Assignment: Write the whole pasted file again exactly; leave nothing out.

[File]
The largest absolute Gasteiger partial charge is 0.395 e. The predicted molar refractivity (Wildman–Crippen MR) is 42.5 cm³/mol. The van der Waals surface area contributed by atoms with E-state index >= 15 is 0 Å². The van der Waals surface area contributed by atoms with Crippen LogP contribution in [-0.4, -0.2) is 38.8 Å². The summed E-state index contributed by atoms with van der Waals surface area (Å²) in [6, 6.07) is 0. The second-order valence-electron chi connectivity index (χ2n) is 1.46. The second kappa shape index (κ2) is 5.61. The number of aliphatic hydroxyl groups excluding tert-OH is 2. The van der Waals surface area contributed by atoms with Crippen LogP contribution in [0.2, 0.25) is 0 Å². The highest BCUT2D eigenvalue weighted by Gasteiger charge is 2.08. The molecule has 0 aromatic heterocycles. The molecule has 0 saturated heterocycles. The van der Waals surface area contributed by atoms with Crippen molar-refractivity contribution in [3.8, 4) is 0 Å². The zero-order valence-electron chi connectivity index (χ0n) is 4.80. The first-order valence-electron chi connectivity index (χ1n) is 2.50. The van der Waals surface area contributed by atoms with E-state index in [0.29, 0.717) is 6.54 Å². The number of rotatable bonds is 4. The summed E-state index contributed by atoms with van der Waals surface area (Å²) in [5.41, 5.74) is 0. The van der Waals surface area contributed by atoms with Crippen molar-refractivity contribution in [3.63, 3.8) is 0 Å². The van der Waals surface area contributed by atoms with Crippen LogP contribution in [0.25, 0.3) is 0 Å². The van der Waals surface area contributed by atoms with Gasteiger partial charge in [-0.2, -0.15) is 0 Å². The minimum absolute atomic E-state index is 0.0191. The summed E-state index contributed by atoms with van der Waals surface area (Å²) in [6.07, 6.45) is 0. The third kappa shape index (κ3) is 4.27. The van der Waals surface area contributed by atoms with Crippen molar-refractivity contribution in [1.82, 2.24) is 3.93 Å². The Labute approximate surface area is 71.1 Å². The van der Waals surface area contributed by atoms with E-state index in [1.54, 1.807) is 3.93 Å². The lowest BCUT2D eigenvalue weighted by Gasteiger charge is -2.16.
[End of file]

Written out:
The largest absolute Gasteiger partial charge is 0.395 e. The predicted molar refractivity (Wildman–Crippen MR) is 42.5 cm³/mol. The van der Waals surface area contributed by atoms with E-state index >= 15 is 0 Å². The van der Waals surface area contributed by atoms with Crippen LogP contribution in [-0.4, -0.2) is 38.8 Å². The summed E-state index contributed by atoms with van der Waals surface area (Å²) in [6, 6.07) is 0. The second-order valence-electron chi connectivity index (χ2n) is 1.46. The second kappa shape index (κ2) is 5.61. The number of aliphatic hydroxyl groups excluding tert-OH is 2. The van der Waals surface area contributed by atoms with Crippen LogP contribution in [0.2, 0.25) is 0 Å². The highest BCUT2D eigenvalue weighted by Gasteiger charge is 2.08. The molecule has 0 aromatic heterocycles. The molecule has 0 saturated heterocycles. The van der Waals surface area contributed by atoms with Crippen molar-refractivity contribution in [3.8, 4) is 0 Å². The zero-order valence-electron chi connectivity index (χ0n) is 4.80. The first-order valence-electron chi connectivity index (χ1n) is 2.50. The van der Waals surface area contributed by atoms with E-state index in [0.29, 0.717) is 6.54 Å². The number of rotatable bonds is 4. The summed E-state index contributed by atoms with van der Waals surface area (Å²) in [5.41, 5.74) is 0. The van der Waals surface area contributed by atoms with Crippen molar-refractivity contribution in [3.63, 3.8) is 0 Å². The van der Waals surface area contributed by atoms with Crippen LogP contribution in [0.25, 0.3) is 0 Å². The van der Waals surface area contributed by atoms with Gasteiger partial charge in [-0.2, -0.15) is 0 Å². The minimum absolute atomic E-state index is 0.0191. The summed E-state index contributed by atoms with van der Waals surface area (Å²) in [6.07, 6.45) is 0. The third kappa shape index (κ3) is 4.27. The van der Waals surface area contributed by atoms with Crippen molar-refractivity contribution in [1.82, 2.24) is 3.93 Å². The Labute approximate surface area is 71.1 Å². The van der Waals surface area contributed by atoms with E-state index in [1.54, 1.807) is 3.93 Å². The lowest BCUT2D eigenvalue weighted by Gasteiger charge is -2.16.